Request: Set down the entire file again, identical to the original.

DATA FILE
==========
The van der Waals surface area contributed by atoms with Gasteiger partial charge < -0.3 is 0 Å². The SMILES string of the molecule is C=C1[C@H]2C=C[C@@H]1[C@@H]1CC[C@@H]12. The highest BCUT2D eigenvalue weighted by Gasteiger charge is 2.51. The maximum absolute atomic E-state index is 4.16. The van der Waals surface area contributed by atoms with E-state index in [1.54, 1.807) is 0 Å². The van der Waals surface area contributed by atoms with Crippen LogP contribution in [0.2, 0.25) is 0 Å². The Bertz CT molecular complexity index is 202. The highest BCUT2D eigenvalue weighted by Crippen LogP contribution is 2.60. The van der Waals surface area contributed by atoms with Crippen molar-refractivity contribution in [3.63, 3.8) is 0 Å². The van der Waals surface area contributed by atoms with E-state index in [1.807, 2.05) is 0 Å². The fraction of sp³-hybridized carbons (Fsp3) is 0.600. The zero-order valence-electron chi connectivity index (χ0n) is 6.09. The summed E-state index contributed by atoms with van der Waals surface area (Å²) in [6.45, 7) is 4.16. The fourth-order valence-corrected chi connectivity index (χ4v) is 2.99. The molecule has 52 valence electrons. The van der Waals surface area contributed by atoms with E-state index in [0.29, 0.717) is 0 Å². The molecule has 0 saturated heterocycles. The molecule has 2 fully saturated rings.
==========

The van der Waals surface area contributed by atoms with Gasteiger partial charge < -0.3 is 0 Å². The SMILES string of the molecule is C=C1[C@H]2C=C[C@@H]1[C@@H]1CC[C@@H]12. The highest BCUT2D eigenvalue weighted by Gasteiger charge is 2.51. The maximum absolute atomic E-state index is 4.16. The van der Waals surface area contributed by atoms with E-state index in [1.54, 1.807) is 0 Å². The van der Waals surface area contributed by atoms with Crippen LogP contribution in [0.2, 0.25) is 0 Å². The Bertz CT molecular complexity index is 202. The highest BCUT2D eigenvalue weighted by Crippen LogP contribution is 2.60. The van der Waals surface area contributed by atoms with Crippen molar-refractivity contribution in [3.63, 3.8) is 0 Å². The van der Waals surface area contributed by atoms with E-state index in [1.807, 2.05) is 0 Å². The fraction of sp³-hybridized carbons (Fsp3) is 0.600. The zero-order valence-electron chi connectivity index (χ0n) is 6.09. The summed E-state index contributed by atoms with van der Waals surface area (Å²) in [6.45, 7) is 4.16. The fourth-order valence-corrected chi connectivity index (χ4v) is 2.99. The molecule has 52 valence electrons. The van der Waals surface area contributed by atoms with E-state index in [0.29, 0.717) is 0 Å². The molecule has 0 saturated heterocycles. The molecule has 2 fully saturated rings.